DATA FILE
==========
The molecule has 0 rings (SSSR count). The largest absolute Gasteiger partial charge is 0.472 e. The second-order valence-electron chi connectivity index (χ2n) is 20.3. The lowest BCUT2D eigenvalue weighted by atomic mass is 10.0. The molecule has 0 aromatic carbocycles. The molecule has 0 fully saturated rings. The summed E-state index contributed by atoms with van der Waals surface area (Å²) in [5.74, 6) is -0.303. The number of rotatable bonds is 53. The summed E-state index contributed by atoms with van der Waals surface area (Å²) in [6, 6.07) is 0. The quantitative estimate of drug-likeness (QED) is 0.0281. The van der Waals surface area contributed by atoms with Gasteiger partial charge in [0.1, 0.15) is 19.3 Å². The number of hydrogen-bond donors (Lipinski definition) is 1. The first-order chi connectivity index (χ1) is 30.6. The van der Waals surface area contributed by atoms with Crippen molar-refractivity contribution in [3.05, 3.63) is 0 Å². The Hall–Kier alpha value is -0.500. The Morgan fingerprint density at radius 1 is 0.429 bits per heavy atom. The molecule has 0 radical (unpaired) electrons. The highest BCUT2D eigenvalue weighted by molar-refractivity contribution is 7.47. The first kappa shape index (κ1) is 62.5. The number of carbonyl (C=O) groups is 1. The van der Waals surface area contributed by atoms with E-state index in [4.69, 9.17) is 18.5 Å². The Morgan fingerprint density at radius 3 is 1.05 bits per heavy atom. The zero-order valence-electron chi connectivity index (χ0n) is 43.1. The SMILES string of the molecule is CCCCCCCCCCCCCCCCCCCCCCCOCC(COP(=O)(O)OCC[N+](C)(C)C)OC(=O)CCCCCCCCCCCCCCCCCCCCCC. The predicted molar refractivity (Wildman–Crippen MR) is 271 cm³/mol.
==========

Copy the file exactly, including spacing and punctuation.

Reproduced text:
The molecule has 0 rings (SSSR count). The largest absolute Gasteiger partial charge is 0.472 e. The second-order valence-electron chi connectivity index (χ2n) is 20.3. The lowest BCUT2D eigenvalue weighted by atomic mass is 10.0. The molecule has 0 aromatic carbocycles. The molecule has 0 fully saturated rings. The summed E-state index contributed by atoms with van der Waals surface area (Å²) in [5.74, 6) is -0.303. The number of rotatable bonds is 53. The summed E-state index contributed by atoms with van der Waals surface area (Å²) in [6, 6.07) is 0. The quantitative estimate of drug-likeness (QED) is 0.0281. The van der Waals surface area contributed by atoms with Gasteiger partial charge in [0.1, 0.15) is 19.3 Å². The number of hydrogen-bond donors (Lipinski definition) is 1. The first-order chi connectivity index (χ1) is 30.6. The van der Waals surface area contributed by atoms with Crippen molar-refractivity contribution in [3.05, 3.63) is 0 Å². The Hall–Kier alpha value is -0.500. The Morgan fingerprint density at radius 1 is 0.429 bits per heavy atom. The molecule has 0 radical (unpaired) electrons. The highest BCUT2D eigenvalue weighted by molar-refractivity contribution is 7.47. The first kappa shape index (κ1) is 62.5. The number of carbonyl (C=O) groups is 1. The van der Waals surface area contributed by atoms with E-state index in [4.69, 9.17) is 18.5 Å². The Morgan fingerprint density at radius 3 is 1.05 bits per heavy atom. The zero-order valence-electron chi connectivity index (χ0n) is 43.1. The SMILES string of the molecule is CCCCCCCCCCCCCCCCCCCCCCCOCC(COP(=O)(O)OCC[N+](C)(C)C)OC(=O)CCCCCCCCCCCCCCCCCCCCCC. The predicted molar refractivity (Wildman–Crippen MR) is 271 cm³/mol.